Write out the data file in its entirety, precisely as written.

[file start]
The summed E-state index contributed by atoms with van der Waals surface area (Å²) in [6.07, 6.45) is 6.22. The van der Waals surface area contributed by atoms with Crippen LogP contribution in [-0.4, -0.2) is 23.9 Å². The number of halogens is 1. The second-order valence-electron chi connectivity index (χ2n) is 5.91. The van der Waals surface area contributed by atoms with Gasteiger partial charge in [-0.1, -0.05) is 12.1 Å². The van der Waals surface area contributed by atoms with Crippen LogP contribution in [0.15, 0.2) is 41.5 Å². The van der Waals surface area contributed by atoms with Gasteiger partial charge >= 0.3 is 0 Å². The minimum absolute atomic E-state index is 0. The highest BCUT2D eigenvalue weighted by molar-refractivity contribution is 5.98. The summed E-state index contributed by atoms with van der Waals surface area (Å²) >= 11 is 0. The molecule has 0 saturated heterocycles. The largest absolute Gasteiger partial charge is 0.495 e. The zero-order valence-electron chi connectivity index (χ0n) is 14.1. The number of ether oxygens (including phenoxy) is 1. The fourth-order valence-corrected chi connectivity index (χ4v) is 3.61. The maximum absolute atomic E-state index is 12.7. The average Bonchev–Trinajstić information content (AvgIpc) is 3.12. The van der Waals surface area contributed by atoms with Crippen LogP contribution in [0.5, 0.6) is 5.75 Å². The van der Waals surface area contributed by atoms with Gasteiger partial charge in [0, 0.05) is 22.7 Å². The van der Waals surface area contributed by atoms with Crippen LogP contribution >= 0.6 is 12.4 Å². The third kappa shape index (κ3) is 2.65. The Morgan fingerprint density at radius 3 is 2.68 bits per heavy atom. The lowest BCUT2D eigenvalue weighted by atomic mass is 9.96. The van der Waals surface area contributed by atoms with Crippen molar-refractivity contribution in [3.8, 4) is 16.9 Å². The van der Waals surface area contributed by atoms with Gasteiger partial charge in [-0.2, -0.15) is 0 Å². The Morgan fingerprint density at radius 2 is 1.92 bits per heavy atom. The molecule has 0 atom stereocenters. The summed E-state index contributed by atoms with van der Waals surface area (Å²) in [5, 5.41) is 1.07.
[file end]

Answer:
The summed E-state index contributed by atoms with van der Waals surface area (Å²) in [6.07, 6.45) is 6.22. The van der Waals surface area contributed by atoms with Crippen LogP contribution in [-0.4, -0.2) is 23.9 Å². The number of halogens is 1. The second-order valence-electron chi connectivity index (χ2n) is 5.91. The van der Waals surface area contributed by atoms with Gasteiger partial charge in [-0.1, -0.05) is 12.1 Å². The van der Waals surface area contributed by atoms with Crippen LogP contribution in [0.15, 0.2) is 41.5 Å². The van der Waals surface area contributed by atoms with Gasteiger partial charge >= 0.3 is 0 Å². The minimum absolute atomic E-state index is 0. The highest BCUT2D eigenvalue weighted by molar-refractivity contribution is 5.98. The summed E-state index contributed by atoms with van der Waals surface area (Å²) >= 11 is 0. The molecule has 0 saturated heterocycles. The largest absolute Gasteiger partial charge is 0.495 e. The zero-order valence-electron chi connectivity index (χ0n) is 14.1. The number of ether oxygens (including phenoxy) is 1. The fourth-order valence-corrected chi connectivity index (χ4v) is 3.61. The maximum absolute atomic E-state index is 12.7. The average Bonchev–Trinajstić information content (AvgIpc) is 3.12. The van der Waals surface area contributed by atoms with Crippen LogP contribution in [0.5, 0.6) is 5.75 Å². The van der Waals surface area contributed by atoms with Gasteiger partial charge in [0, 0.05) is 22.7 Å². The van der Waals surface area contributed by atoms with Crippen LogP contribution >= 0.6 is 12.4 Å². The third kappa shape index (κ3) is 2.65. The Morgan fingerprint density at radius 3 is 2.68 bits per heavy atom. The lowest BCUT2D eigenvalue weighted by atomic mass is 9.96. The van der Waals surface area contributed by atoms with Crippen molar-refractivity contribution in [3.8, 4) is 16.9 Å². The van der Waals surface area contributed by atoms with Gasteiger partial charge in [-0.2, -0.15) is 0 Å². The Morgan fingerprint density at radius 2 is 1.92 bits per heavy atom. The molecule has 0 atom stereocenters. The summed E-state index contributed by atoms with van der Waals surface area (Å²) in [5, 5.41) is 1.07.